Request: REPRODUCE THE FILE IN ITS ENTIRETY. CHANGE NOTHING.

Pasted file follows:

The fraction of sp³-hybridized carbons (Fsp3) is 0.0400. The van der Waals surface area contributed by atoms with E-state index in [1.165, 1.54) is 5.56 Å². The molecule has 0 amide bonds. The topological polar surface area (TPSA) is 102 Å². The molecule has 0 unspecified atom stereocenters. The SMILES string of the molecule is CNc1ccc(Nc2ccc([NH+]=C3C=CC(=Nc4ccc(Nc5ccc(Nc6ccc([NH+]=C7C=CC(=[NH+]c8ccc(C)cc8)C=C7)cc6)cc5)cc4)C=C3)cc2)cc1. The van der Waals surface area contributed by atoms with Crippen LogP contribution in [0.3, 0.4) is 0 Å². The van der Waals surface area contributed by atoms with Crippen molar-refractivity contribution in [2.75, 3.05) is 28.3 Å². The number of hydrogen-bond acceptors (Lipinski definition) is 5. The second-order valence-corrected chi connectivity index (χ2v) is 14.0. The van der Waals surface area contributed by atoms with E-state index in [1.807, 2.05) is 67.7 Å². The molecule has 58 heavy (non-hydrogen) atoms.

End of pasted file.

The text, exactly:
The fraction of sp³-hybridized carbons (Fsp3) is 0.0400. The van der Waals surface area contributed by atoms with E-state index in [1.165, 1.54) is 5.56 Å². The molecule has 0 amide bonds. The topological polar surface area (TPSA) is 102 Å². The molecule has 0 unspecified atom stereocenters. The SMILES string of the molecule is CNc1ccc(Nc2ccc([NH+]=C3C=CC(=Nc4ccc(Nc5ccc(Nc6ccc([NH+]=C7C=CC(=[NH+]c8ccc(C)cc8)C=C7)cc6)cc5)cc4)C=C3)cc2)cc1. The van der Waals surface area contributed by atoms with Crippen LogP contribution in [0.3, 0.4) is 0 Å². The van der Waals surface area contributed by atoms with Crippen molar-refractivity contribution in [2.75, 3.05) is 28.3 Å². The number of hydrogen-bond acceptors (Lipinski definition) is 5. The second-order valence-corrected chi connectivity index (χ2v) is 14.0. The van der Waals surface area contributed by atoms with E-state index in [1.807, 2.05) is 67.7 Å². The molecule has 58 heavy (non-hydrogen) atoms.